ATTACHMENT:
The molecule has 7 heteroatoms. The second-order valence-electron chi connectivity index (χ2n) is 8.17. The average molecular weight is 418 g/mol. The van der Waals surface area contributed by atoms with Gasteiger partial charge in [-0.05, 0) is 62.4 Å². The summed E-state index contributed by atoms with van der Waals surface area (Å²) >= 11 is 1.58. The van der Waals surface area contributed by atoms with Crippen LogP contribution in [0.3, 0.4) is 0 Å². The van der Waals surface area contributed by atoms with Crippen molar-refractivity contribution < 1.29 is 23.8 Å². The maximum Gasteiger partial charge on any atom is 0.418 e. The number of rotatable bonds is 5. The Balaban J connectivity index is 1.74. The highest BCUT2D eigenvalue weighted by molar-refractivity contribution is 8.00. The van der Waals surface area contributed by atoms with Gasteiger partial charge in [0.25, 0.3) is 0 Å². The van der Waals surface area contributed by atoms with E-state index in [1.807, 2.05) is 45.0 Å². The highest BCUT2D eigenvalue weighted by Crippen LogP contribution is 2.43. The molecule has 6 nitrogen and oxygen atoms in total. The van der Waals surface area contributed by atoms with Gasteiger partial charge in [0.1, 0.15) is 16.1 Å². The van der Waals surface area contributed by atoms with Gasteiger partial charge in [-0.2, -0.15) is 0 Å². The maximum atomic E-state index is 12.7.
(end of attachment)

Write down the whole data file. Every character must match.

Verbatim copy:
The molecule has 7 heteroatoms. The second-order valence-electron chi connectivity index (χ2n) is 8.17. The average molecular weight is 418 g/mol. The van der Waals surface area contributed by atoms with Gasteiger partial charge in [-0.05, 0) is 62.4 Å². The summed E-state index contributed by atoms with van der Waals surface area (Å²) >= 11 is 1.58. The van der Waals surface area contributed by atoms with Crippen LogP contribution in [0.3, 0.4) is 0 Å². The van der Waals surface area contributed by atoms with Crippen molar-refractivity contribution < 1.29 is 23.8 Å². The maximum Gasteiger partial charge on any atom is 0.418 e. The number of rotatable bonds is 5. The Balaban J connectivity index is 1.74. The highest BCUT2D eigenvalue weighted by molar-refractivity contribution is 8.00. The van der Waals surface area contributed by atoms with Gasteiger partial charge in [0.25, 0.3) is 0 Å². The van der Waals surface area contributed by atoms with E-state index in [1.807, 2.05) is 45.0 Å². The highest BCUT2D eigenvalue weighted by Crippen LogP contribution is 2.43. The molecule has 6 nitrogen and oxygen atoms in total. The van der Waals surface area contributed by atoms with Gasteiger partial charge in [0.1, 0.15) is 16.1 Å². The van der Waals surface area contributed by atoms with Gasteiger partial charge in [-0.2, -0.15) is 0 Å². The maximum atomic E-state index is 12.7.